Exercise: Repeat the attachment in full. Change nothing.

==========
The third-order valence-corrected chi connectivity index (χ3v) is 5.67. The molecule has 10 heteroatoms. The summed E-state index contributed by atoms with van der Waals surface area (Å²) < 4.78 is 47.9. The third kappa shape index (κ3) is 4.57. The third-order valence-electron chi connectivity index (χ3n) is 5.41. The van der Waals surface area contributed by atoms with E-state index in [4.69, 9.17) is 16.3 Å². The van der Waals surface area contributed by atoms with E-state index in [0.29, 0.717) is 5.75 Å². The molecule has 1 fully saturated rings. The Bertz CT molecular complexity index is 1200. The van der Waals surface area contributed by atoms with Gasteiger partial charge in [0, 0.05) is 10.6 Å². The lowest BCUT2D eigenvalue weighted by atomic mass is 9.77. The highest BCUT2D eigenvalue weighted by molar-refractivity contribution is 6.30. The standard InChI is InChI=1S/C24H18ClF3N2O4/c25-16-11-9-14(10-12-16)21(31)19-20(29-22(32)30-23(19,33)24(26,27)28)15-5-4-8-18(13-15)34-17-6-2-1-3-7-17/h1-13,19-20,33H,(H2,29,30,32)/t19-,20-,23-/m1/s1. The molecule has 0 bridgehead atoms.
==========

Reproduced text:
The third-order valence-corrected chi connectivity index (χ3v) is 5.67. The molecule has 10 heteroatoms. The summed E-state index contributed by atoms with van der Waals surface area (Å²) < 4.78 is 47.9. The third kappa shape index (κ3) is 4.57. The third-order valence-electron chi connectivity index (χ3n) is 5.41. The van der Waals surface area contributed by atoms with E-state index in [4.69, 9.17) is 16.3 Å². The van der Waals surface area contributed by atoms with E-state index in [0.29, 0.717) is 5.75 Å². The molecule has 1 fully saturated rings. The Bertz CT molecular complexity index is 1200. The van der Waals surface area contributed by atoms with Gasteiger partial charge in [0, 0.05) is 10.6 Å². The lowest BCUT2D eigenvalue weighted by atomic mass is 9.77. The highest BCUT2D eigenvalue weighted by molar-refractivity contribution is 6.30. The standard InChI is InChI=1S/C24H18ClF3N2O4/c25-16-11-9-14(10-12-16)21(31)19-20(29-22(32)30-23(19,33)24(26,27)28)15-5-4-8-18(13-15)34-17-6-2-1-3-7-17/h1-13,19-20,33H,(H2,29,30,32)/t19-,20-,23-/m1/s1. The molecule has 0 bridgehead atoms.